When taking groups to Pilgrim’s Rest, I have traditionally stayed at the evergreen Royal Hotel, as it is always simpler to have everyone together. On our recent jaunt to Pilgrim’s Rest, the Cross Country team decided to stay at “Mona Cottage”.
Located in Uptown Pilgrim’s Rest, it first appeared in images around 1907. V Gardner was the first lessee, then J du Pratt in 1912, until the building was finally leased to a Doctor Hutchinson in 1912. He used the building as consulting rooms until 1915.
Cut to 1978, when the owners of the Old Print House (Len and Cheryl Bert) acquired the rights to use the terraces of Mona Cottage as a tea garden. In 1998 the Goodwin Family purchased the Old Print House, and negotiated with the Department of Public Works, Mpumalanga to rebuild Mona Cottage.
“The Department of Culture Sports and Recreation Offices of Museum Services in Pilgrim’s Rest had already extensively researched the original buildings and even had copies of the original leases issued by the Transvaal Gold Mining Estates for the house. With their help and expertise, the original foundations of the house were excavated and permission granted to faithfully reconstruct Mona Cottage.”
In 2020, a total refurbishment of the guest house was undertaken. All the facilities and finishes were upgraded, resulting in a beautiful and comfortable cottage with three bedrooms and two bathrooms, fully equipped modernised kitchen and quality furnishings.”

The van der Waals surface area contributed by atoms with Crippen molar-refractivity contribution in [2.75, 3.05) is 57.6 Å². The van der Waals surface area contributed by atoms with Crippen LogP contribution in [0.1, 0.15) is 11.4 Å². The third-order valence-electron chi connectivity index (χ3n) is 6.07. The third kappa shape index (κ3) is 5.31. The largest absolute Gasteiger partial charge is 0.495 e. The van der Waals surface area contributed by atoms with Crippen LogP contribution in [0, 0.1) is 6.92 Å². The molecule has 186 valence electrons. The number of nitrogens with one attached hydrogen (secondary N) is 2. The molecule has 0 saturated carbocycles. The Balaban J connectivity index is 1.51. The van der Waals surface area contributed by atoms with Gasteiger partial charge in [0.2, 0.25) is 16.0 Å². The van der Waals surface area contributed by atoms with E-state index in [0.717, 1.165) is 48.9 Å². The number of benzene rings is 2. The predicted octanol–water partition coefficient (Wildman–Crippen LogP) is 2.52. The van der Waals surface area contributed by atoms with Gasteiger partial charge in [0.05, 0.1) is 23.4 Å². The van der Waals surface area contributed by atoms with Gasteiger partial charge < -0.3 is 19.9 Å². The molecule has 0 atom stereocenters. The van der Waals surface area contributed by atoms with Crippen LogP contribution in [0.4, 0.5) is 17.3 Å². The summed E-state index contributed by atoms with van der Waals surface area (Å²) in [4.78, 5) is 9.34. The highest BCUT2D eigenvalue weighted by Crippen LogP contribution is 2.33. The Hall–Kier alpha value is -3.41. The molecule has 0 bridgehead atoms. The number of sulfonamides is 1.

The cottage is ideally situated, superbly fitted out (you even have coffee beans and a grinder supplied) and it’s within easy walking distance of all the attractions. It is the perfect self-catering option!! All details in the info block. We really enjoyed using the cottage as a base for our travels!
Directly across from Mona Cottage is the War Memorial, which was erected in commemoration of the men (from Pilgrim’s Rest and the surrounding areas) who had fought and died during the First and Second World Wars. Designed by Mr W Dyke Poynter, it was built by Mr. G. Beretta (a local building contractor) between September 1921 and May 1922.
For me, however, the large oak tree to the left of the memorial is even more intriguing. It was grown from an acorn from the Delville Wood battlefield, which was planted in 1965. Of the six acorns presented to the Lowveld Memorial Order of the Tin Hats (MOTHS), only two survived – one of which is this beautiful tree in Pilgrim’s Rest!
A feat of engineering at the time it was built, it was named after Mr. JS Joubert, who was the Mine Commissioner in the 1890s. Giovan Giletti was an engineer who immigrated from Italy to South Africa, and one of his lasting legacies is this bridge. Construction started in mid-1896, and it was officially opened in May 1897 (by the same JS Joubert after whom it is named).
The bridge was severely damaged by floods in 1909, but it was immediately rebuilt, and it has stood the test of time ever since.
LOUIS TRICHARDT WAGON TRAIL PLAQUE
Just before you reach the Joubert Bridge, approaching Pilgrim’s Rest from the “Downtown” side, you will see this structure under a tree on the left of the road. Louis Trichardt was one of the great Boer leaders that visited the Pilgrim’s Rest area in search for a route to the harbour in Lourenco Marques (now Maputo). In 1938, the centenary celebrations of the Groot Trek were celebrated with a symbolic ox-wagon journey from the Cape. During those celebrations, this monument was erected.